Copper climbed for the first time in three days, heading for a second weekly advance, as a report may today show new-home sales increased in the U.S., the world’s second-biggest user of the metal, boosting the demand outlook.
The metal for delivery in three months rose as much as 0.4 percent to $8,126.50 a metric ton on the London Metal Exchange and was at $8,121 at 11:59 a.m. in Seoul. The price has advanced 0.7 percent this week. The contract for delivery in May gained 0.5 percent to 58,910 yuan ($9,470) a ton on the Shanghai Futures Exchange.
New-home sales picked up to a 385,000 annual rate for the month, the best showing since April 2010, according to the survey median ahead of a Commerce Department report. Data yesterday showed Chinese manufacturing expanded at the fastest rate in two years, boosting confidence that the biggest buyer of the metal is leading a global recovery.
“We could see a small tick-up in prices should U.S. new home sales improve in line with expectations,” Nick Trevethan, an analyst at Australia & New Zealand Banking Group Ltd., wrote in a report today.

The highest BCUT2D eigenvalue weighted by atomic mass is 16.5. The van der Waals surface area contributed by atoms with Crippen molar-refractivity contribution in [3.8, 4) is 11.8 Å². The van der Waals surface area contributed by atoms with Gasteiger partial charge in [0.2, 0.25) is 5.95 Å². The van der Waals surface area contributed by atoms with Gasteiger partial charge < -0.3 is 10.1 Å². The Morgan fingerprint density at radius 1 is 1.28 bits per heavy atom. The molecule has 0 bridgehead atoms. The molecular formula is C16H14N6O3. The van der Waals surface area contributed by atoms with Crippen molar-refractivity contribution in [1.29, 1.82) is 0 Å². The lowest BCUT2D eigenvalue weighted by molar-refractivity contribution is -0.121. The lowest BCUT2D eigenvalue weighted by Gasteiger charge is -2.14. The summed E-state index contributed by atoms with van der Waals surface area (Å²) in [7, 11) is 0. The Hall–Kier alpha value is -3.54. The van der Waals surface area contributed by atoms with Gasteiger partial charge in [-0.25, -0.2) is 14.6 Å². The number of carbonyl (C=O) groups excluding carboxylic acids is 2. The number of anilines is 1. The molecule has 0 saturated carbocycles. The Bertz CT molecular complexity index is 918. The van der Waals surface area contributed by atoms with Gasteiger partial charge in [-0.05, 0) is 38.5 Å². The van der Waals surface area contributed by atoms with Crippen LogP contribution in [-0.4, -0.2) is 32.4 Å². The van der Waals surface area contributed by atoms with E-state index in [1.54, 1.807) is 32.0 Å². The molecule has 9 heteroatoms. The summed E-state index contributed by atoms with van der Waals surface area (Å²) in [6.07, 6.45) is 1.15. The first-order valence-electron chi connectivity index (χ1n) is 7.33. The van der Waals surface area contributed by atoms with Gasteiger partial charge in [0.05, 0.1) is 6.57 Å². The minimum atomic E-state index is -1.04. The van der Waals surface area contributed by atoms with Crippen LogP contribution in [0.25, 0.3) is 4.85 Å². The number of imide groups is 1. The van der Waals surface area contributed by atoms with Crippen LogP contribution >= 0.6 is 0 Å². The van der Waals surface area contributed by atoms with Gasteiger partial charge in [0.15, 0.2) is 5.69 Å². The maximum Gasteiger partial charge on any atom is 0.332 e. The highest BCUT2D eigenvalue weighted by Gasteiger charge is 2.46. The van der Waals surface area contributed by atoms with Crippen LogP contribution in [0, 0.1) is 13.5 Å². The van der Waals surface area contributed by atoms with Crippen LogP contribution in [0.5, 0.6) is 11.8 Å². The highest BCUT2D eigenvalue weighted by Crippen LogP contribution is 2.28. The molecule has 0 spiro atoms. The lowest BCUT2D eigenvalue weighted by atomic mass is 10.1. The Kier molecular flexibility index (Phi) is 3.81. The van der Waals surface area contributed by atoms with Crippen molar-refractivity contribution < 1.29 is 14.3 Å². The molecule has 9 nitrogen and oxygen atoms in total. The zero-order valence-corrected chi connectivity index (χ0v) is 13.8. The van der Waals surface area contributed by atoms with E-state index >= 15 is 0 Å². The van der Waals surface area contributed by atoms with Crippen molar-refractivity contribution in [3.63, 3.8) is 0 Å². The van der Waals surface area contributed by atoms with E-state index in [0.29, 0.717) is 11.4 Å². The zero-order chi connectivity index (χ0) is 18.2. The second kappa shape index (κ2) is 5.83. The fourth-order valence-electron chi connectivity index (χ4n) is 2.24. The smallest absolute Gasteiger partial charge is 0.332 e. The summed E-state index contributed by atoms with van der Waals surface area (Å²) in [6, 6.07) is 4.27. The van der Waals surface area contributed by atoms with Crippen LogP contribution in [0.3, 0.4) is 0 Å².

The U.S. economy picked up across much of the country last month, the Federal Reserve said Jan. 16, as homebuilding jumped to a four-year high in December.
Copper traders are bullish for a third consecutive week as 11 analysts surveyed by Bloomberg expect prices to rise next week. Six were bearish and a further five were neutral.
Futures for delivery in March rose 0.4 percent to $3.6925 a pound on the Comex in New York. On the LME, aluminum, zinc and nickel also climbed, while lead fell.
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